Since the state began to reopen on May 4, Florida has seen an average of 56 new deaths every day. Two couples are seen hanging out at Madeira Beach on Saturday
Florida has recorded at least 1,721 deaths (depicted above) as of Sunday night
In other parts of Florida, one beach was forced to close because officials said visitors were not practicing social distancing and could have contributed to the spread of the virus.
Officials in Naples on Florida’s southwest coast said that the crowds on Saturday were packed too tightly together, so they decided to close beaches until a city council meeting can be held Monday to discuss solutions.
Councilman Gary Price went to the beach Saturday after learning about the crowds and took photos of people not obeying rules that require groups to remain apart.
‘It’s pretty sad,’ he told the Naples Daily News.
‘It’s such a popular place. We’ll figure it out. We are doing this to keep people safe. We are erring on the side of caution.’
Several residents told the newspaper that the beach should remain open, but limited to local residents.
‘Not fair that Collier County residents cannot enjoy their beaches,’ Lauren Cibelli told the paper on Facebook. ‘I was at the beach during the week, and everyone practiced social distancing. This is not right that residents suffer.’
Beaches in most of the state reopened last week except in South Florida, but some beaches reopened back in April.
Hair and nail salons along with barber shops began reopening in much of Florida on Monday as the state took another baby step out of the economic abyss caused by the new coronavirus shutdown while it works toward clearing a backlog of unemployment claims that haven’t been paid.
Governor Ron DeSantis allowed such businesses to reopen with tight regulations except in hard-hit Miami-Dade and Broward counties, the state’s two most-populous.
That comes almost six weeks after they were ordered closed statewide – some counties closed them earlier – and one week after sit-down dining was allowed in most of the state’s restaurants, also with heavy restrictions such as limiting capacity to 25 per cent of normal.
DeSantis himself has expressed eagerness to get a haircut, saying last week he hasn’t had one since February.
The state has ordered that barbers, cosmetologists and manicurists wear masks when seeing customers, that they require appointments so that few people will be waiting inside and that they spend 15 minutes between each customer sanitizing the work station.
Customers were already waiting when J. Henry opened his barber shop early Monday in downtown Orlando.
Folding chairs lined the outside front window for waiting customers so they wouldn’t be inside and there was a sign-in notebook on a stand next to the door to fulfill the appointment requirement.
Last week, Henry made the announcement on behalf of DeSantis on social media that hair salons and barber shops in Florida could reopen.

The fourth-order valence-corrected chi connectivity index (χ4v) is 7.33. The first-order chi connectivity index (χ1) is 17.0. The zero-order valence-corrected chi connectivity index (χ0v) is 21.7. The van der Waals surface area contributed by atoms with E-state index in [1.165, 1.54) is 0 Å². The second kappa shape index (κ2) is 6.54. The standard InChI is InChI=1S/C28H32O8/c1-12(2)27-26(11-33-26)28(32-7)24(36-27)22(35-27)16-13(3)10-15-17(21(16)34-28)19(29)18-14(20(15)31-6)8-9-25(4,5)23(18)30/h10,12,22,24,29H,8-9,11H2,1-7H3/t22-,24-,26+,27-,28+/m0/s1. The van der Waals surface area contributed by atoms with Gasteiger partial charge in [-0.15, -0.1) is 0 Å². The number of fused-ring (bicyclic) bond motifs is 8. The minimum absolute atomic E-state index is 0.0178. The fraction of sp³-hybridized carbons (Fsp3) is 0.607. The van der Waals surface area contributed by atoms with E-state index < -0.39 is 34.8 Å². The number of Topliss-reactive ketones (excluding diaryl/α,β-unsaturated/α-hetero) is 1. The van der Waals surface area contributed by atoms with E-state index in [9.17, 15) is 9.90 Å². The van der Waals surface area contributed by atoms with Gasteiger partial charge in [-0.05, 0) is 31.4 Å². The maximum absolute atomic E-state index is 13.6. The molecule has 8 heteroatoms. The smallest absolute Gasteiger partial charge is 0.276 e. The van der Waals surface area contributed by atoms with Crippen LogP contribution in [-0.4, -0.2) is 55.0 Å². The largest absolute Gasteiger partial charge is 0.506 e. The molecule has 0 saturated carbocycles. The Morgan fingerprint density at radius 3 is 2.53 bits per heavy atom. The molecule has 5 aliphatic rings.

‘It feels great to be back,’ said Henry, wearing rubber gloves and a blue surgical mask that kept slipping down his nose.
In the shop, three barbers were spaced out among the seven barber chairs.
Each barber had Lysol spray, hand sanitizer and a bottle of Clorox bleach at their stations.
They wore rubber gloves and masks as they trimmed beards and hairlines.
Customers wore white disposable ‘drapes’ as they sat in the barber chairs.
Buying the extra safety items is going to make his costs go up, but Henry said it was worth it to make customers feel comfortable.
‘Things are going to change, not because we want them to, but because that’s just where we are in the process,’ Henry said.
‘We’ll be OK. Everyone has a part to play.’
On Sunday, Florida reported that at least 40,000 coronavirus cases have been confirmed since the beginning of March
Fearless sun seekers didn’t waste any time adjusting to the ‘new normal’ just a week after Florida initiated phase one of its reopening process
People were seen dancing, drinking and sharing a hookah on the deck of one yacht in Biscayne Bay in Miami amid the coronavirus pandemic on Saturday
The group also appeared to be drinking as they enjoyed their boat ride on Saturday
Miami-Dade County, where Biscayne Bay is located, will start reopening businesses during the week of Memorial Day
Regular customers at the Fringe Salon in downtown Naples may have a hard time getting in. The salon is already booked for the week.
With the new social distancing guidelines, the salon had to reduce the number of stations from seven to two.
‘It’s just pure chaos. Everybody’s excited about getting their haircut,’ said owner Trish Boettcher.
‘People are just randomly calling who are not our regular clients.’
‘Everybody’s sitting outside wearing masks,’ she said.
Meanwhile, DeSantis told a press conference Monday in Fort Myers that the state made large strides over the weekend in lessening the backlog of unemployment claims that haven’t been processed and paid, a major problem that has plagued his administration over the last two months.
He said more than 166,000 new claimants were approved over the weekend and paid more than $400million.
Overall, the state says it has paid more than 650,000 unemployed workers $1.5billion.
‘Compared to where we were six weeks ago when the system was basically dead, I think that is the type of progress I want to see,’ DeSantis said.